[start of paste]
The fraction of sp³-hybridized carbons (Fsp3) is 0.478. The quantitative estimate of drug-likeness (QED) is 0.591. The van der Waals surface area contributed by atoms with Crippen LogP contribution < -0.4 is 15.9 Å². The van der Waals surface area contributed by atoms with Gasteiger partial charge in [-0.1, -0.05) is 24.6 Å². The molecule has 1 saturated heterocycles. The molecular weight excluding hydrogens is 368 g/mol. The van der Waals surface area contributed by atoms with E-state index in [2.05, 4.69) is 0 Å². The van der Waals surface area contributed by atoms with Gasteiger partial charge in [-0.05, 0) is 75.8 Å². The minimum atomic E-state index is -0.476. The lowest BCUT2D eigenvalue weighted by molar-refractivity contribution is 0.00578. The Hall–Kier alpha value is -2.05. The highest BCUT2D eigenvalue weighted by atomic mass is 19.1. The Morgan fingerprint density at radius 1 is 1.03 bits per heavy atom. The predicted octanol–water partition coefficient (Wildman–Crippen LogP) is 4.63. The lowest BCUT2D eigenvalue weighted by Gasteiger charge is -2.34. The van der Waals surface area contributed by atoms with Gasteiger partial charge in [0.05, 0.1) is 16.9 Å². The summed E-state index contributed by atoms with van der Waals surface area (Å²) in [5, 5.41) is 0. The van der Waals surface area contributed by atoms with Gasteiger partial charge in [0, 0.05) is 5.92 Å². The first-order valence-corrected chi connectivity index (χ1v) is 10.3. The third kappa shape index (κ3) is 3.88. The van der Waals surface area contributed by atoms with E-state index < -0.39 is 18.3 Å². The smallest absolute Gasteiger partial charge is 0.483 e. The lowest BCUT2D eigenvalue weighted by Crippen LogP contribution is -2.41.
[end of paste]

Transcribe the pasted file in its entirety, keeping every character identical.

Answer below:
The fraction of sp³-hybridized carbons (Fsp3) is 0.478. The quantitative estimate of drug-likeness (QED) is 0.591. The van der Waals surface area contributed by atoms with Crippen LogP contribution < -0.4 is 15.9 Å². The van der Waals surface area contributed by atoms with Gasteiger partial charge in [-0.1, -0.05) is 24.6 Å². The molecule has 1 saturated heterocycles. The molecular weight excluding hydrogens is 368 g/mol. The van der Waals surface area contributed by atoms with E-state index in [2.05, 4.69) is 0 Å². The van der Waals surface area contributed by atoms with Gasteiger partial charge in [-0.05, 0) is 75.8 Å². The minimum atomic E-state index is -0.476. The lowest BCUT2D eigenvalue weighted by molar-refractivity contribution is 0.00578. The Hall–Kier alpha value is -2.05. The highest BCUT2D eigenvalue weighted by atomic mass is 19.1. The Morgan fingerprint density at radius 1 is 1.03 bits per heavy atom. The predicted octanol–water partition coefficient (Wildman–Crippen LogP) is 4.63. The lowest BCUT2D eigenvalue weighted by Gasteiger charge is -2.34. The van der Waals surface area contributed by atoms with Gasteiger partial charge in [0.05, 0.1) is 16.9 Å². The summed E-state index contributed by atoms with van der Waals surface area (Å²) in [5, 5.41) is 0. The van der Waals surface area contributed by atoms with Gasteiger partial charge in [0, 0.05) is 5.92 Å². The first-order valence-corrected chi connectivity index (χ1v) is 10.3. The third kappa shape index (κ3) is 3.88. The van der Waals surface area contributed by atoms with E-state index < -0.39 is 18.3 Å². The smallest absolute Gasteiger partial charge is 0.483 e. The lowest BCUT2D eigenvalue weighted by Crippen LogP contribution is -2.41.